The puppies were born in Thurston County Animal Services’ custody after the adult animals were seized following the attack, said Animal Services Director Ric Torgerson.

“Typically, in a lot of these situations, they end up euthanized,” Torgerson said. “It’s hard to find homes for them. They were lucky in this case.”

Torgerson said tests confirm that the female is 100 percent wolf, and the male is a malamute. That makes the puppies a wolf-dog hybrid.

“In this state, wolf hybrids are considered to be dogs, but they behave differently than dogs in many situations,” Torgerson said.

It’s not legal in Washington to privately own or breed wolves.

But the animals’ former owner, Rick Miracle, said the female, named Cheyenne, isn’t a full-blooded wolf. He calls her a “high-content wolf-dog,” and said that her wolf content is so high that the dog portion wouldn’t register on a test. He said that Cheyenne isn’t mean, she’s just extremely food-motivated.

“She’s not aggressive in a mean way,” Miracle said. “She just liked food.”

He believes that the boy was trying to feed Cheyenne a piece of pizza when he was attacked.

The malamute is named Ed, he said.

A Thurston County Sheriff’s Office report says deputies responded to Miracle’s home, located on the 7000 block of Meridian Road Southeast, at about 3:15 p.m. April 3. Multiple people had called 911 and reported that an animal had bitten off part of a child’s arm.

The boy was flown to Harborview Medical Center and survived his injuries. Information about the boy is limited because he is a minor. However, the Sheriff’s Office report requested that Child Protective Services be contacted regarding the incident.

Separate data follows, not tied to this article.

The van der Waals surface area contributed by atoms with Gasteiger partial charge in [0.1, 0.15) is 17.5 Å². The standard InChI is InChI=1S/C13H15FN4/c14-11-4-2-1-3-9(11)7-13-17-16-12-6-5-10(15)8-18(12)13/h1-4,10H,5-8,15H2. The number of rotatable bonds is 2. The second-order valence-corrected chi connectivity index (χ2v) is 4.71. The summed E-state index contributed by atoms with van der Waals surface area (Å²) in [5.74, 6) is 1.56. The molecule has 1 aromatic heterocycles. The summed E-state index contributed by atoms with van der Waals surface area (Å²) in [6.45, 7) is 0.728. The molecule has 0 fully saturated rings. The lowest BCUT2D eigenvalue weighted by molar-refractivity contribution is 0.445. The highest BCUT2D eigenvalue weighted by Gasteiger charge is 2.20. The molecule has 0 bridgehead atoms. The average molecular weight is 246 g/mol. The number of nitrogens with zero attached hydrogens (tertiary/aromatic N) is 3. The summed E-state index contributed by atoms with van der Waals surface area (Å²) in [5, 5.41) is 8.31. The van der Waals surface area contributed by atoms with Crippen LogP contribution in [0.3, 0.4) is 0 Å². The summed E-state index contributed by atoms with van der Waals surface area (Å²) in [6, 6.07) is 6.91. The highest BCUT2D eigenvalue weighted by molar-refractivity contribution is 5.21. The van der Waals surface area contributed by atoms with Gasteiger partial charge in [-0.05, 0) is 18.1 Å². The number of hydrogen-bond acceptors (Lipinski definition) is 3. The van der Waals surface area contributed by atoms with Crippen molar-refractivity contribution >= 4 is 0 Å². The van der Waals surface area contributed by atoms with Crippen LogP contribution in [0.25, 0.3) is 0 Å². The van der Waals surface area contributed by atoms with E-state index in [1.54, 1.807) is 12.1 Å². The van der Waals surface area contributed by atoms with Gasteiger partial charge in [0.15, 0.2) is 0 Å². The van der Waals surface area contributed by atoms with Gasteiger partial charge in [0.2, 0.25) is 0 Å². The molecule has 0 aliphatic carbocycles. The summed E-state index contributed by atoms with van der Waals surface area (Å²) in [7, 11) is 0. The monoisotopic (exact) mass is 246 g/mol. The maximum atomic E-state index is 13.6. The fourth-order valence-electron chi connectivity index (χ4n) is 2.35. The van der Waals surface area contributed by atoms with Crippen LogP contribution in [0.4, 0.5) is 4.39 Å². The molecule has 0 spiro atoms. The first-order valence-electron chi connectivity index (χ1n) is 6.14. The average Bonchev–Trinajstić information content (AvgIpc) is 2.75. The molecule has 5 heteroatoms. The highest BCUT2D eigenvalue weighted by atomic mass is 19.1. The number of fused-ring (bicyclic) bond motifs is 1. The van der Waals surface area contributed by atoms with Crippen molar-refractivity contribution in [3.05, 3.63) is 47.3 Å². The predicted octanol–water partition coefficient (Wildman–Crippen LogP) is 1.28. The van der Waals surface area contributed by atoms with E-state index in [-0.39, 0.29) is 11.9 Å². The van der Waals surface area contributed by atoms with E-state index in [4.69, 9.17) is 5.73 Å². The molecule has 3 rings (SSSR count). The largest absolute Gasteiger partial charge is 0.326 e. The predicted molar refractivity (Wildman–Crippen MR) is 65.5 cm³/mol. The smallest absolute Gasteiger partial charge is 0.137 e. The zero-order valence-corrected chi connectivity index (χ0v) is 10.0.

“Entering the property, I could see that there was a large wooden cage with metal wiring just outside of the main entrance of the property, inside the fenced area,” wrote Deputy Evan Cofer in his report. “Inside the cage were two wolf/malamute breed dogs. At the entrance to the cage was a large amount of blood where one of the two animals has bitten (the child’s) lower right arm off. There was a blood trail from the cage leading into the house.”

Miracle told deputies he had been renting a room to the boy and his mother, a 31-year-old Thurston County woman. The woman reported that she was in her bedroom at the time of the attack, and she thought one of the other tenants was watching the child. The other tenant had been in her own bedroom, according to the report.

No adults witnessed the attack.

Miracle told deputies that he warned both the child and his mother to stay away from the cage, according to court documents.

Ed and Cheyenne, who was pregnant at the time of the attack, spent all of their time in a large enclosure on Miracle’s property. Their former owner said it wasn’t because they posed a risk to humans.

“It’s not that I think my dogs are dangerous,” Miracle said. “It’s that they’re animals. An animal is unpredictable no matter what.”

However, Miracle said he has a German shepherd that is allowed to roam his property.

Ed and Cheyenne aren’t the first of Miracle’s animals to end up at a sanctuary. Angel, Zoe and Lakota reside at Wolf Haven International, located near Tenino. State law allows wolves to reside at sanctuaries like Wolf Haven.

Wolf Haven’s website describes Lakota as a “male gray wolf who was privately owned in Washington state. After he escaped from his backyard enclosure and ran through a nearby town, Lakota was nearly euthanized.”

A blog post penned by Wolf Haven’s Communications Director Kim Young and Sanctuary Director Wendy Spencer explained that both Angel and Zoe were rescued from “deplorable conditions” earlier this year.

The post alleges that Angel was purchased by a local wolf-dog breeder, and that he decided to “get rid of her” after she went six years without producing offspring. Zoe was the runt of an unrelated half-wolf litter and was housed with her mother. The two animals fought for dominance, the post says.

Miracle said the animals were his, and he always took good care of them. He said he gave Angel, Zoe and Lakota to Wolf Haven “because they really wanted them.”

But why breed wolf-dogs? Miracle said he had one as a boy, and it was a wonderful animal. When he moved from Georgia to Washington state several years ago, breeding wolf-dogs seemed like the right fit.

“When I think of the Northwest, I think of living free and John Denver,” Miracle said. “My intention was never to be the guy who stuck out like a sore thumb and got all this attention.”